Judge halts eviction of Lincoln Park tax foreclosure

Christine MacDonald
The Detroit News
  • Wayne County Circuit Judge David Allen halted the eviction of Sonia Vargas until March 16
  • Vargas argues her foreclosure was illegal, claiming she was told she still had time to save her home
  • Lincoln Park bought the house from the county last summer and resold it to a developer
  • Lincoln Park judge recently ruled she had to post a $72,200 surety bond while the appeal was heard

A Lincoln Park woman fighting eviction after losing her home to tax foreclosure won a two-week reprieve Thursday.

Wayne County Circuit Judge David Allen halted the eviction of Sonia Vargas until March 16, amid a protracted legal battle over the sale of her home and others to developers.

Vargas argues her foreclosure was illegal, claiming she was told by county staffers she still had time to save her home before it was taken last year over an unpaid $6,000 tax bill. The city of Lincoln Park bought the house from the county last summer and resold it to a developer.

Vargas has appealed to Wayne County Circuit Court to stop her eviction, but a Lincoln Park judge recently ruled she had to post a $72,200 surety bond — the value of her home — while the appeal was heard. The money is supposed to protect the developer, Warren-based JSR Funding, from possible damage to the home during the court case.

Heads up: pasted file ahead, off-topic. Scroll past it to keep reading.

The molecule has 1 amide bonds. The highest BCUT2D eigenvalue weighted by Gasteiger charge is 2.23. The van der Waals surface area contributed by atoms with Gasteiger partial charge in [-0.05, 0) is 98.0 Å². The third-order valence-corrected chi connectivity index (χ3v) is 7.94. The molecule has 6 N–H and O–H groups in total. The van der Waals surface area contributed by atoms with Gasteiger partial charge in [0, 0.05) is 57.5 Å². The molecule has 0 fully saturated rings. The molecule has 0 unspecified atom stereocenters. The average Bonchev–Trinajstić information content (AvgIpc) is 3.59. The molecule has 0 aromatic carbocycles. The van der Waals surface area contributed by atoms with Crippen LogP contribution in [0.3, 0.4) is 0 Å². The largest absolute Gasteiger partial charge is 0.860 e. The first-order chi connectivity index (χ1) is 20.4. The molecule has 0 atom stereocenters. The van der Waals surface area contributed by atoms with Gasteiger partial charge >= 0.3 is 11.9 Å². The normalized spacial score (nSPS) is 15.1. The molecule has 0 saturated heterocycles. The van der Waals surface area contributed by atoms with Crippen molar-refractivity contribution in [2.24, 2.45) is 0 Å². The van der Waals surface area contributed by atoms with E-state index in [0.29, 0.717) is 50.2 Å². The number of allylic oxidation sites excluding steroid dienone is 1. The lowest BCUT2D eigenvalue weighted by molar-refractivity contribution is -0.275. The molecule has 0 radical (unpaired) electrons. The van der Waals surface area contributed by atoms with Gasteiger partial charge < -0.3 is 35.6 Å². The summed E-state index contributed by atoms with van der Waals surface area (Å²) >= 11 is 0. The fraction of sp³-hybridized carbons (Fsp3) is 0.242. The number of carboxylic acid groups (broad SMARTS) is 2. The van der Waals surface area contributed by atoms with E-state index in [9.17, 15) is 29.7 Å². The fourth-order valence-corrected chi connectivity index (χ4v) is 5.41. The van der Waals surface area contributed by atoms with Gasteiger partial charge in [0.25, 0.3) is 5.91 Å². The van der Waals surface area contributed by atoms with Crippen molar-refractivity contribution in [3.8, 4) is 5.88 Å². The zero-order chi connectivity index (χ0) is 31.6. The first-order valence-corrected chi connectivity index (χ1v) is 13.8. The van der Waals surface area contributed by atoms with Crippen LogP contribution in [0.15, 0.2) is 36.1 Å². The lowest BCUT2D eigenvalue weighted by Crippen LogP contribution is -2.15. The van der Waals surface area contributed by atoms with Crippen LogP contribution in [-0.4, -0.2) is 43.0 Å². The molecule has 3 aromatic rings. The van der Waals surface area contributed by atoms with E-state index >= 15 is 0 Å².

Bonds typically are purchased for a percentage of their worth. Vargas doesn’t have the money or collateral to pay, her attorney, Tarek Baydoun said in court Thursday.

“The bond is so ridiculous,” he said.

Allen said Thursday he would set a hearing in the next two weeks to establish whether Vargas is indigent.

JSR attorney Tony Taweel argued there was no proof Vargas can’t pay the bond. He said the appeals have “thrown a monkey wrench” into the company’s plans to rehab the home and raise property values in the neighborhood.

Lincoln Park District Judge David Zelenak recently ruled JSR could evict Vargas and four other families whose tax foreclosed homes were similarly bought and resold by the city. Zelenak ruled all had to post bonds for the value of the homes during the appeal.

All families are appealing the bond amounts, but the hearings have yet to occur.

Amid the wrangling, Vargas and 17 other families with foreclosed homes also are suing in federal court.

The action comes as a growing number of Wayne County suburbs are buying tax-foreclosed homes and selling them to developers, saying they want to prevent blight and discourage absentee landlords from acquiring properties at tax auctions.

But many homeowners, who were on tax repayment plans, said they weren’t aware the properties were sold until served with eviction notices. Some acknowledged missing payments but said county staffers led them to believe they had more time to save their homes.

cmacdonald@detroitnews.com